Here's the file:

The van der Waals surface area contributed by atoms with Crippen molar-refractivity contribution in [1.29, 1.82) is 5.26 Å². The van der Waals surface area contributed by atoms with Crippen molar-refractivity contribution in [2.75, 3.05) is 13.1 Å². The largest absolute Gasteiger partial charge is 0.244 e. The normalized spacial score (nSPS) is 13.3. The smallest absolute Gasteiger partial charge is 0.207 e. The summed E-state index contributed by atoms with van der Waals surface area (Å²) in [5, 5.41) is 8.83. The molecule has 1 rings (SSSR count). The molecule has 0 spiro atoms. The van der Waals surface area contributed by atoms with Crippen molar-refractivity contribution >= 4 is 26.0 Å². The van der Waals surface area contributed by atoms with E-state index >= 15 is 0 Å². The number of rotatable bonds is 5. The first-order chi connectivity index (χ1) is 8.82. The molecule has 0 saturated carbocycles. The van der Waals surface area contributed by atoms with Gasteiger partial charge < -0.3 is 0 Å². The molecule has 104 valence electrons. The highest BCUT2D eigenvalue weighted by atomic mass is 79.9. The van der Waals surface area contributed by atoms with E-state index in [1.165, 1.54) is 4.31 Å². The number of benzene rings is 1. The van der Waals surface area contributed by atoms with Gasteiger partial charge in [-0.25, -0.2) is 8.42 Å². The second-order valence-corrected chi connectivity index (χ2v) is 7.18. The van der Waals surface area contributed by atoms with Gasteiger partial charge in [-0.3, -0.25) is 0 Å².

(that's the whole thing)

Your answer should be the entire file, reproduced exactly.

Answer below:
The van der Waals surface area contributed by atoms with Crippen molar-refractivity contribution in [1.29, 1.82) is 5.26 Å². The van der Waals surface area contributed by atoms with Crippen molar-refractivity contribution in [2.75, 3.05) is 13.1 Å². The largest absolute Gasteiger partial charge is 0.244 e. The normalized spacial score (nSPS) is 13.3. The smallest absolute Gasteiger partial charge is 0.207 e. The summed E-state index contributed by atoms with van der Waals surface area (Å²) in [5, 5.41) is 8.83. The molecule has 1 rings (SSSR count). The molecule has 0 spiro atoms. The van der Waals surface area contributed by atoms with Crippen molar-refractivity contribution >= 4 is 26.0 Å². The van der Waals surface area contributed by atoms with E-state index >= 15 is 0 Å². The number of rotatable bonds is 5. The first-order chi connectivity index (χ1) is 8.82. The molecule has 0 saturated carbocycles. The van der Waals surface area contributed by atoms with Gasteiger partial charge < -0.3 is 0 Å². The molecule has 104 valence electrons. The highest BCUT2D eigenvalue weighted by atomic mass is 79.9. The van der Waals surface area contributed by atoms with E-state index in [1.165, 1.54) is 4.31 Å². The number of benzene rings is 1. The van der Waals surface area contributed by atoms with Gasteiger partial charge in [-0.25, -0.2) is 8.42 Å². The second-order valence-corrected chi connectivity index (χ2v) is 7.18. The van der Waals surface area contributed by atoms with Gasteiger partial charge in [-0.3, -0.25) is 0 Å².